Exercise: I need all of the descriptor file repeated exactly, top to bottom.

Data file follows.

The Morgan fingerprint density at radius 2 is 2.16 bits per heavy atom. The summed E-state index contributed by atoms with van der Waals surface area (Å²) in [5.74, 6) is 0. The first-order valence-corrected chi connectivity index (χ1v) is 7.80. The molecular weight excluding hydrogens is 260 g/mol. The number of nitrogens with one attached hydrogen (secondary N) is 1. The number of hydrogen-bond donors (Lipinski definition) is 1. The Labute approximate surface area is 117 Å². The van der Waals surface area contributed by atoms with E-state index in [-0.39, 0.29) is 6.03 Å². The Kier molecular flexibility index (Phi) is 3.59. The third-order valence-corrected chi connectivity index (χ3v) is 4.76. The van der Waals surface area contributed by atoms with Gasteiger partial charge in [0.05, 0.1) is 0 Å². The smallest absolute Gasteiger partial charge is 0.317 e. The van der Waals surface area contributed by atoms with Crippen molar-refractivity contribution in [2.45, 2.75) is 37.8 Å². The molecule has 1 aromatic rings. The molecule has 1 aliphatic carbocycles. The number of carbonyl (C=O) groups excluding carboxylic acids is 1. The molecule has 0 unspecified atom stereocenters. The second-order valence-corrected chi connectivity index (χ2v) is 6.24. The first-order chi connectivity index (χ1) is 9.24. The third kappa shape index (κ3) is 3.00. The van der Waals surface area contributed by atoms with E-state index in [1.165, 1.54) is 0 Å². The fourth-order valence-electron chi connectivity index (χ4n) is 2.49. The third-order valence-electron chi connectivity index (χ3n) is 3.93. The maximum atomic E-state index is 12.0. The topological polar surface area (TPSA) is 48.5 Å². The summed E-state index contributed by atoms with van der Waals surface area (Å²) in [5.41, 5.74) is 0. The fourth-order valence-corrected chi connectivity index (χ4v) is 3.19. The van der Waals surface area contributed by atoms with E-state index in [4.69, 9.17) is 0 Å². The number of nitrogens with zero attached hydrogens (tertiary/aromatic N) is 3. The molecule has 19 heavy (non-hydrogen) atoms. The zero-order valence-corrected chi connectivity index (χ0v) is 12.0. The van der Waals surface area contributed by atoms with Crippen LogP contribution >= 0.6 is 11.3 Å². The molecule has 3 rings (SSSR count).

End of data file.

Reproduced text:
The Morgan fingerprint density at radius 2 is 2.16 bits per heavy atom. The summed E-state index contributed by atoms with van der Waals surface area (Å²) in [5.74, 6) is 0. The first-order valence-corrected chi connectivity index (χ1v) is 7.80. The molecular weight excluding hydrogens is 260 g/mol. The number of nitrogens with one attached hydrogen (secondary N) is 1. The number of hydrogen-bond donors (Lipinski definition) is 1. The Labute approximate surface area is 117 Å². The van der Waals surface area contributed by atoms with E-state index in [-0.39, 0.29) is 6.03 Å². The Kier molecular flexibility index (Phi) is 3.59. The third-order valence-corrected chi connectivity index (χ3v) is 4.76. The van der Waals surface area contributed by atoms with Gasteiger partial charge in [0.05, 0.1) is 0 Å². The smallest absolute Gasteiger partial charge is 0.317 e. The van der Waals surface area contributed by atoms with Crippen molar-refractivity contribution in [2.45, 2.75) is 37.8 Å². The molecule has 1 aromatic rings. The molecule has 1 aliphatic carbocycles. The number of carbonyl (C=O) groups excluding carboxylic acids is 1. The molecule has 0 unspecified atom stereocenters. The second-order valence-corrected chi connectivity index (χ2v) is 6.24. The first-order chi connectivity index (χ1) is 9.24. The third kappa shape index (κ3) is 3.00. The van der Waals surface area contributed by atoms with E-state index in [1.165, 1.54) is 0 Å². The fourth-order valence-electron chi connectivity index (χ4n) is 2.49. The third-order valence-electron chi connectivity index (χ3n) is 3.93. The maximum atomic E-state index is 12.0. The topological polar surface area (TPSA) is 48.5 Å². The summed E-state index contributed by atoms with van der Waals surface area (Å²) in [5.41, 5.74) is 0. The fourth-order valence-corrected chi connectivity index (χ4v) is 3.19. The van der Waals surface area contributed by atoms with E-state index in [4.69, 9.17) is 0 Å². The number of nitrogens with zero attached hydrogens (tertiary/aromatic N) is 3. The molecule has 19 heavy (non-hydrogen) atoms. The zero-order valence-corrected chi connectivity index (χ0v) is 12.0. The van der Waals surface area contributed by atoms with Crippen LogP contribution >= 0.6 is 11.3 Å². The molecule has 3 rings (SSSR count).